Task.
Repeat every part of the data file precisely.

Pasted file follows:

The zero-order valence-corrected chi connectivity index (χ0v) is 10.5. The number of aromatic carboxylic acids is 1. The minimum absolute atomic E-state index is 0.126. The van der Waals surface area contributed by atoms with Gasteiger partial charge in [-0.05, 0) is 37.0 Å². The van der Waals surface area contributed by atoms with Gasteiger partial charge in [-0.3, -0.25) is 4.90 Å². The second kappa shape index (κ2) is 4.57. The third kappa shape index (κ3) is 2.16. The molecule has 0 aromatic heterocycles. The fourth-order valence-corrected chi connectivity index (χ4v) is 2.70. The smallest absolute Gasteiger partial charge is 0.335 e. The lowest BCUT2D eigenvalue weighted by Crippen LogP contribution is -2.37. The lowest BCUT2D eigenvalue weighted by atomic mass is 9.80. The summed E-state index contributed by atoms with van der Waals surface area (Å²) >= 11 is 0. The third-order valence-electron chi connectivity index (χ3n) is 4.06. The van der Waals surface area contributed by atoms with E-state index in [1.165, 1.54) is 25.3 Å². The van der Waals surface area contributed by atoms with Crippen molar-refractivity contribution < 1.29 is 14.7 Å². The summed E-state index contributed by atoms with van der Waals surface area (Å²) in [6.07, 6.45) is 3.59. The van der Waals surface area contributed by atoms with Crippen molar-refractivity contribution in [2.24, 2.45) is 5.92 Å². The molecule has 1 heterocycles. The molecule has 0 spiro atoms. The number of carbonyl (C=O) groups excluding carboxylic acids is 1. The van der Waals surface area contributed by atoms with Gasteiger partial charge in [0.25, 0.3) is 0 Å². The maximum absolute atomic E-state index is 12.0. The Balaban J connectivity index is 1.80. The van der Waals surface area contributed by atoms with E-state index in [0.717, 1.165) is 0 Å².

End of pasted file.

The zero-order valence-corrected chi connectivity index (χ0v) is 10.5. The number of aromatic carboxylic acids is 1. The minimum absolute atomic E-state index is 0.126. The van der Waals surface area contributed by atoms with Gasteiger partial charge in [-0.05, 0) is 37.0 Å². The van der Waals surface area contributed by atoms with Gasteiger partial charge in [-0.3, -0.25) is 4.90 Å². The second kappa shape index (κ2) is 4.57. The third kappa shape index (κ3) is 2.16. The molecule has 0 aromatic heterocycles. The fourth-order valence-corrected chi connectivity index (χ4v) is 2.70. The smallest absolute Gasteiger partial charge is 0.335 e. The lowest BCUT2D eigenvalue weighted by Crippen LogP contribution is -2.37. The lowest BCUT2D eigenvalue weighted by atomic mass is 9.80. The summed E-state index contributed by atoms with van der Waals surface area (Å²) >= 11 is 0. The third-order valence-electron chi connectivity index (χ3n) is 4.06. The van der Waals surface area contributed by atoms with E-state index in [1.165, 1.54) is 25.3 Å². The van der Waals surface area contributed by atoms with Crippen molar-refractivity contribution < 1.29 is 14.7 Å². The summed E-state index contributed by atoms with van der Waals surface area (Å²) in [6.07, 6.45) is 3.59. The van der Waals surface area contributed by atoms with Crippen molar-refractivity contribution in [2.24, 2.45) is 5.92 Å². The molecule has 1 heterocycles. The molecule has 0 spiro atoms. The number of carbonyl (C=O) groups excluding carboxylic acids is 1. The van der Waals surface area contributed by atoms with Gasteiger partial charge in [0.25, 0.3) is 0 Å². The maximum absolute atomic E-state index is 12.0. The Balaban J connectivity index is 1.80. The van der Waals surface area contributed by atoms with E-state index in [0.717, 1.165) is 0 Å².